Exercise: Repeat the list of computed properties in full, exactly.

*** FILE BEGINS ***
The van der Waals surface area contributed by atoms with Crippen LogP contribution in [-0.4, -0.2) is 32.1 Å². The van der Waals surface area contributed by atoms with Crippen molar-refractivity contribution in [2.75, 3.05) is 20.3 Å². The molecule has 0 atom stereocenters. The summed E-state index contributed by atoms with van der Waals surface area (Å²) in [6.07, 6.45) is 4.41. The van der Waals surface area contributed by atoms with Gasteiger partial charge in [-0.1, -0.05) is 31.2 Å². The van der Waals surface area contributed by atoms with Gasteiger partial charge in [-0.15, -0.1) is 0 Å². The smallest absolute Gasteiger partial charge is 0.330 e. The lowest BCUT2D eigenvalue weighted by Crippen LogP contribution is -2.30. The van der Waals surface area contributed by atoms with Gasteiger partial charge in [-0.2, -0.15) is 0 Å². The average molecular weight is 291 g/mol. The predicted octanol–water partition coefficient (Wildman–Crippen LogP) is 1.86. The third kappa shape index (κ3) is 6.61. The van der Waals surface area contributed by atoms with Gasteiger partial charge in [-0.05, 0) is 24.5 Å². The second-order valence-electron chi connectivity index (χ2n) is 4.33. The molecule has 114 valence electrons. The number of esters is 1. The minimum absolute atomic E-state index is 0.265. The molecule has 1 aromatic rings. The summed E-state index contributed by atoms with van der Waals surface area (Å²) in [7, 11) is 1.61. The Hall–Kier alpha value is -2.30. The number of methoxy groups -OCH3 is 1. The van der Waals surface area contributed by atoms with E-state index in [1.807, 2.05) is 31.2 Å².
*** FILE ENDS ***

The van der Waals surface area contributed by atoms with Crippen LogP contribution in [-0.4, -0.2) is 32.1 Å². The van der Waals surface area contributed by atoms with Crippen molar-refractivity contribution in [2.75, 3.05) is 20.3 Å². The molecule has 0 atom stereocenters. The summed E-state index contributed by atoms with van der Waals surface area (Å²) in [6.07, 6.45) is 4.41. The van der Waals surface area contributed by atoms with Gasteiger partial charge in [-0.1, -0.05) is 31.2 Å². The van der Waals surface area contributed by atoms with Gasteiger partial charge in [-0.15, -0.1) is 0 Å². The smallest absolute Gasteiger partial charge is 0.330 e. The lowest BCUT2D eigenvalue weighted by Crippen LogP contribution is -2.30. The van der Waals surface area contributed by atoms with Gasteiger partial charge in [-0.2, -0.15) is 0 Å². The average molecular weight is 291 g/mol. The predicted octanol–water partition coefficient (Wildman–Crippen LogP) is 1.86. The third kappa shape index (κ3) is 6.61. The van der Waals surface area contributed by atoms with Gasteiger partial charge in [-0.05, 0) is 24.5 Å². The second-order valence-electron chi connectivity index (χ2n) is 4.33. The molecule has 114 valence electrons. The number of esters is 1. The minimum absolute atomic E-state index is 0.265. The molecule has 1 aromatic rings. The summed E-state index contributed by atoms with van der Waals surface area (Å²) in [7, 11) is 1.61. The Hall–Kier alpha value is -2.30. The number of methoxy groups -OCH3 is 1. The van der Waals surface area contributed by atoms with E-state index in [1.807, 2.05) is 31.2 Å².